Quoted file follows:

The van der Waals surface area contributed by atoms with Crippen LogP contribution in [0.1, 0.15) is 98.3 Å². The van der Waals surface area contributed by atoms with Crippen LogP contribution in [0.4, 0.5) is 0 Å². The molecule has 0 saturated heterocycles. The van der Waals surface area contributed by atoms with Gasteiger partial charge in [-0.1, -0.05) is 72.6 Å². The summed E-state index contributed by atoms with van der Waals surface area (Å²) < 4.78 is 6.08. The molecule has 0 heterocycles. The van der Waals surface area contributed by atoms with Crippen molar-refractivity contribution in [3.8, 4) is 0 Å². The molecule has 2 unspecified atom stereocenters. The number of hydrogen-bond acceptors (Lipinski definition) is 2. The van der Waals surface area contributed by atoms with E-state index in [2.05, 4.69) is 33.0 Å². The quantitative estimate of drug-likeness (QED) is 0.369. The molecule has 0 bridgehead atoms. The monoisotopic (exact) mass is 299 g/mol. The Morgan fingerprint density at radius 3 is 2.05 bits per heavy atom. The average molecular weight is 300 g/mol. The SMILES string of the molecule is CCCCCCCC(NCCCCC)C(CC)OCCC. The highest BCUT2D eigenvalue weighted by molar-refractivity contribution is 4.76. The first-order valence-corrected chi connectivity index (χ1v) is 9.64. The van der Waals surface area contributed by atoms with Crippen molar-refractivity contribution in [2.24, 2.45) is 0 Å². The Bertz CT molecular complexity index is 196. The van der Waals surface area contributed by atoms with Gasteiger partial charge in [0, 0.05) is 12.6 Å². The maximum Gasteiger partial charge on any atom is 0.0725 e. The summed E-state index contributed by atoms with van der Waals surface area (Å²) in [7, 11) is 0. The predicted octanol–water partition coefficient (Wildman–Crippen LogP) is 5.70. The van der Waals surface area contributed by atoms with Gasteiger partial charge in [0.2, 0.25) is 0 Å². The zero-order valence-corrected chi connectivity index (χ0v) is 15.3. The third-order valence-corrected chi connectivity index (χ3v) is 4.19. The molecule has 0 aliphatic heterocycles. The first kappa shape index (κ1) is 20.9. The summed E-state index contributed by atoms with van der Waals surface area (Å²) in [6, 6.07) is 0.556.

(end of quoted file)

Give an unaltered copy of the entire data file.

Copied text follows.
The van der Waals surface area contributed by atoms with Crippen LogP contribution in [0.1, 0.15) is 98.3 Å². The van der Waals surface area contributed by atoms with Crippen LogP contribution in [0.4, 0.5) is 0 Å². The molecule has 0 saturated heterocycles. The van der Waals surface area contributed by atoms with Gasteiger partial charge in [-0.1, -0.05) is 72.6 Å². The summed E-state index contributed by atoms with van der Waals surface area (Å²) < 4.78 is 6.08. The molecule has 0 heterocycles. The van der Waals surface area contributed by atoms with Crippen molar-refractivity contribution in [3.8, 4) is 0 Å². The molecule has 2 unspecified atom stereocenters. The number of hydrogen-bond acceptors (Lipinski definition) is 2. The van der Waals surface area contributed by atoms with E-state index in [2.05, 4.69) is 33.0 Å². The quantitative estimate of drug-likeness (QED) is 0.369. The molecule has 0 bridgehead atoms. The monoisotopic (exact) mass is 299 g/mol. The Morgan fingerprint density at radius 3 is 2.05 bits per heavy atom. The average molecular weight is 300 g/mol. The SMILES string of the molecule is CCCCCCCC(NCCCCC)C(CC)OCCC. The highest BCUT2D eigenvalue weighted by molar-refractivity contribution is 4.76. The first-order valence-corrected chi connectivity index (χ1v) is 9.64. The van der Waals surface area contributed by atoms with Crippen molar-refractivity contribution in [2.24, 2.45) is 0 Å². The Bertz CT molecular complexity index is 196. The van der Waals surface area contributed by atoms with Gasteiger partial charge in [0, 0.05) is 12.6 Å². The maximum Gasteiger partial charge on any atom is 0.0725 e. The summed E-state index contributed by atoms with van der Waals surface area (Å²) in [7, 11) is 0. The predicted octanol–water partition coefficient (Wildman–Crippen LogP) is 5.70. The van der Waals surface area contributed by atoms with Gasteiger partial charge in [0.2, 0.25) is 0 Å². The zero-order valence-corrected chi connectivity index (χ0v) is 15.3. The third-order valence-corrected chi connectivity index (χ3v) is 4.19. The molecule has 0 aliphatic heterocycles. The first kappa shape index (κ1) is 20.9. The summed E-state index contributed by atoms with van der Waals surface area (Å²) in [6, 6.07) is 0.556.